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God forbid you should ever find yourself in one of those so-called funeral homes. Granted, the likeliness of such an event is rather high, especially depending on the ages of your parents and their parents and, if applicable, their parents. There's an entire industry centered around death, so prior to your own mortality you'll likely step foot in one of those rotten places.

Now, let me digress…not all funeral homes are bad. In fact, your average run-of-the-mill mom-and-pop funeral home is likely just another cog in the middle-class economic machine. You'd be doing a public disservice to not spend your hard-earned dollar letting mom-and-pop pump dear old grandma with formaldehyde.

However, with that said…not all funeral homes are good. And, largely, I reason this is because of the dry mouths.

Not many people know about dry mouths. I realize this probably includes you, too. That's okay…it's probably for the better, considering public knowledge would probably lead to mass hysteria. Imagine taking the bus home and wondering if the little girl in the green dress across from you was hit by a truck three weeks prior. Pretty morbid, I know, but this is the harsh reality of the dry mouths.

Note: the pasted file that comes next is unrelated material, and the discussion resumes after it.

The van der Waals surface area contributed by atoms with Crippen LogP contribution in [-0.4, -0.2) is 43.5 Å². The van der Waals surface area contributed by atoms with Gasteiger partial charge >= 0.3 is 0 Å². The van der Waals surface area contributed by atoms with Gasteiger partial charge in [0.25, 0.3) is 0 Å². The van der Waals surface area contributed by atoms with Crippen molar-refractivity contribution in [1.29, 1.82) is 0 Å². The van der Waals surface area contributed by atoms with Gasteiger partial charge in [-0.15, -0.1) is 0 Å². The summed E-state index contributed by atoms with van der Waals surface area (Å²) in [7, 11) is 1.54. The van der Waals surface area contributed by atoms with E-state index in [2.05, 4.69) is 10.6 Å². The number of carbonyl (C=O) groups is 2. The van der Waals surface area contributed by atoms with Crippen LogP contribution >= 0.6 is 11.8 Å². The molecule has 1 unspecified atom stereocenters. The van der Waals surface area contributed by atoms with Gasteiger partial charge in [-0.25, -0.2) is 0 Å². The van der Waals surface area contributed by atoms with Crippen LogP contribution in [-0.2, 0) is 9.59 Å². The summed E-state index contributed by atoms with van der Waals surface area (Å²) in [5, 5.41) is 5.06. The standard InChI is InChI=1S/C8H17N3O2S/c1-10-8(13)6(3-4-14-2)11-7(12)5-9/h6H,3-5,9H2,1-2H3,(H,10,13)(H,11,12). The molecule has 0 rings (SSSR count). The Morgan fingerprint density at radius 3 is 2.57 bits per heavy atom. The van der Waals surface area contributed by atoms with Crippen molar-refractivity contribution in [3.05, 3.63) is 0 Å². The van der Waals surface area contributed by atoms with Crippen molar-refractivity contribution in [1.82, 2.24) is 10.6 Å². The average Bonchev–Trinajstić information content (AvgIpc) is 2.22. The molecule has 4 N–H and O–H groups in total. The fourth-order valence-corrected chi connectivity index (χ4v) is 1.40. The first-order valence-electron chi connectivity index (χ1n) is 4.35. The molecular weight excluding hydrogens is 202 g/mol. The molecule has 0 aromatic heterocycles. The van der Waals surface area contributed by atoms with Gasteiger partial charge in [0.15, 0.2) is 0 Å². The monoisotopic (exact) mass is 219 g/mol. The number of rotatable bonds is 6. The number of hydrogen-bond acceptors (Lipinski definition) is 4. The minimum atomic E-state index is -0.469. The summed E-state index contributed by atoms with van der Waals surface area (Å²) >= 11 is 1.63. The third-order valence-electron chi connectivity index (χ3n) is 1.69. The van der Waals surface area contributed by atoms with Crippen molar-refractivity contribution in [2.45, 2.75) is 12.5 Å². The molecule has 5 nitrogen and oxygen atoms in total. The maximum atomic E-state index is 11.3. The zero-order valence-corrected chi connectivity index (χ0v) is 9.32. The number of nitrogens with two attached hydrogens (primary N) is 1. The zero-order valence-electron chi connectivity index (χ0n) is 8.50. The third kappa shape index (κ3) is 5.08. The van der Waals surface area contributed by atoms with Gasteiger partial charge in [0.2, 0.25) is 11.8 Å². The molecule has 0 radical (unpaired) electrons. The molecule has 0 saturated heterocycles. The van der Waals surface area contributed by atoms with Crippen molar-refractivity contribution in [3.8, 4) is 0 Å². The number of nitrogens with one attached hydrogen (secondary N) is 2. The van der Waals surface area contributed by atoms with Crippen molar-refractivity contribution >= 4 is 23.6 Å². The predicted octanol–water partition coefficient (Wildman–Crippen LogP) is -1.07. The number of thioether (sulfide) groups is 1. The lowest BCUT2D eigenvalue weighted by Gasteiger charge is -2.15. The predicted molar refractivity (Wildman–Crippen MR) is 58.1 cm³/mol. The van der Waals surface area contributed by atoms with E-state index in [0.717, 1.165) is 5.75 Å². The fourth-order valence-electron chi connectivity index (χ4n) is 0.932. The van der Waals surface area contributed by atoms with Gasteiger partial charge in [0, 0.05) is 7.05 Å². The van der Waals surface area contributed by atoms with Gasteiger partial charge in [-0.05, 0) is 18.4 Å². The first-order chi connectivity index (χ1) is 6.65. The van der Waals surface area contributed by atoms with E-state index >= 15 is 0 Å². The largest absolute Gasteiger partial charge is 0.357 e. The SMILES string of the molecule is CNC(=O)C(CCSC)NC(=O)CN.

No one is exactly sure as to when this started, but for whatever reason, certain funeral homes would lose cadavers out of nowhere. Clumsy shop owners? Maybe…but how on Earth could you lose a 260-pound man's corpse in the middle of the night?

Some people theorized the bodies were probably stolen…though I beg for one good reason to steal an undressed corpse from a funeral home…besides the select few sickos that'd sleep with the thing (I'd rather not talk about it).

Maybe the bodies were unaccounted for…or cremated accidentally. This isn't true either. I used to work at a funeral home, and we take very serious precautions to account for each and every body that comes through the place.

To me, there's only one answer: dry mouths.

When you embalm a corpse (a process I'll not dive into to avoid your loss of appetite), upon the removal of the major organs and blood…you pump the body full of chemicals and stuff the major orifices with cotton. It's a grueling process. To lend insight, consider stuffing seven wads of cotton into a three-hundred-pounder's rectum; it'd be a similar endeavor to prepping a Thanksgiving turkey. Charming, I know.

The point of all this is to explain why they're called "dry mouths". They get the nickname from the balled-up wads of cotton stuffed into their noses, throats, and…other areas after awaking. And, yes, you read that right…awaking.

The day I quit…I was just building up the nerve to ask for a raise from the boss-man. I had worked at that funeral parlor for around (ballpark) four years, and I felt as if my grueling day-to-day tasks deserved some more adequate financial compensation.